Marketing can be measured and the saying, "I know 50% of my marketing works, but which 50% I couldn't tell you," has reached it's sell-by date. It is only a matter of time before we start asking hard questions on campaign profitability and comparing marketing mix expenditure to identify where acceptable returns on investment can be achieved.
There is a global trend for marketing departments to be a lot more accountable for the returns generated by marketing expenditure. I think it might be early for the South African market, but it is a matter of time before we are asked the same questions. I attended a seminar earlier this month presented by James D. Lenskold, from the USA, which addressed these exact issues. (See Marketing return on investment
Marketers have always watched and measured the successes of marketing campaigns and how they have influenced lead generation and awareness, but they tend not to take into account the direct correlation between what was spent and the revenue generated. Marketers now need to develop ways of measuring a company's return on marketing investment (ROMI). Too often marketing campaigns are implemented without a clear business objective or financial objective in mind and, with no clear objective, it becomes more difficult to measure the results and, therefore, long term value of the campaign.
Marketing campaigns will, in the near future, be planned, implemented and measured according to clearly defined objectives, which support the business and financial goals of a company. At the same time, acceptable ROI percentages will be established up front, with each planned campaign being evaluated against the potential ROI percentage. With this in place, it will then become much easier to put simple measurements in place, enabling marketing managers to see which parts of the marketing mix are not only working, but providing the best returns for the organisation.
In his book, James Lenskold discusses "customer pathing," a concept whereby marketing, sales and CRM work closely together to optimise business profitability and follow a process where campaign expenditure and returns are tracked over a period of time and then related to customer value. In simple terms, a business creates a framework or model against which campaign expenditure and profitability can be evaluated and compared to customer value.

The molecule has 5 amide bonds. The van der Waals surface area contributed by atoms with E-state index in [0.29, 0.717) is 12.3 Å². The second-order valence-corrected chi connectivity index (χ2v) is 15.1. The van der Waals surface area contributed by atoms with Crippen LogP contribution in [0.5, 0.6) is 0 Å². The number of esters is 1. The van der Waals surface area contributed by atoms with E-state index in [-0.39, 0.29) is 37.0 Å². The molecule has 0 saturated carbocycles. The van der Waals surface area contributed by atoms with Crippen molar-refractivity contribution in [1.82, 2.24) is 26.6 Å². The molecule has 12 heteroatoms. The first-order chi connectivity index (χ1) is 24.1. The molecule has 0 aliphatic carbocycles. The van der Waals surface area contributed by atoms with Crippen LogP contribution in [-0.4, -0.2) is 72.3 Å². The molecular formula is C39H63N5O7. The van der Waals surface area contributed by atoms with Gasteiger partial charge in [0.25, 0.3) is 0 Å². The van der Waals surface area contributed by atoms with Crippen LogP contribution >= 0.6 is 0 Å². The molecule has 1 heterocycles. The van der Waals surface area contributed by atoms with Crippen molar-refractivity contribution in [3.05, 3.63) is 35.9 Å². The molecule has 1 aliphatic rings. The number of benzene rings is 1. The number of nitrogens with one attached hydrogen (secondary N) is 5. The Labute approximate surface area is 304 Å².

The concept is interesting in as much as campaigns are divided into stages of the customer life cycle, e.g. cultivation/ awareness, acquisition and development/ cross selling. It is then possible to evaluate marketing campaigns individually or collectively, based on customer segmentation and customer profitability development (customer pathing). The value is realised in the evaluation process. Example - In isolation, an awareness campaign could look unprofitable, yet when evaluated collectively with other campaigns (Without the initial awareness campaign, the sales lead would not have been generated) that generate ongoing sales, it clearly shows that the business objectives have been met and profitability is higher than ROI percentages established.
Marketing has become more than just advertising and PR. It should be an intricate part of the complete customer life cycle development. It begins with the creation of a perception (cultivation) in the market place. From this it creates the interest and enquiry (acquisition), which ultimately leads to a sale. This, in term, allows customer retention development (cross-selling). The lines between the sales, marketing and customer management departments are blurring and the divisions need to work closer together in order to achieve better ROMI.
ROMI is a marketing evaluation method that can improve the results of your marketing investment, but it requires a new way of thinking. It has to start at board level, with a concerted team effort between marketing, sales and finance. Each marketing program has to have defined goals and objectives, in alignment with the business goals and objectives, which are then implemented and managed and - most importantly - are then monitored and measured. If this is done on an on going basis, the decisions as to where and how the marketing budget is spent, becomes a lot more accurate and measurable, providing the organisation with insight that improves marketing ROI.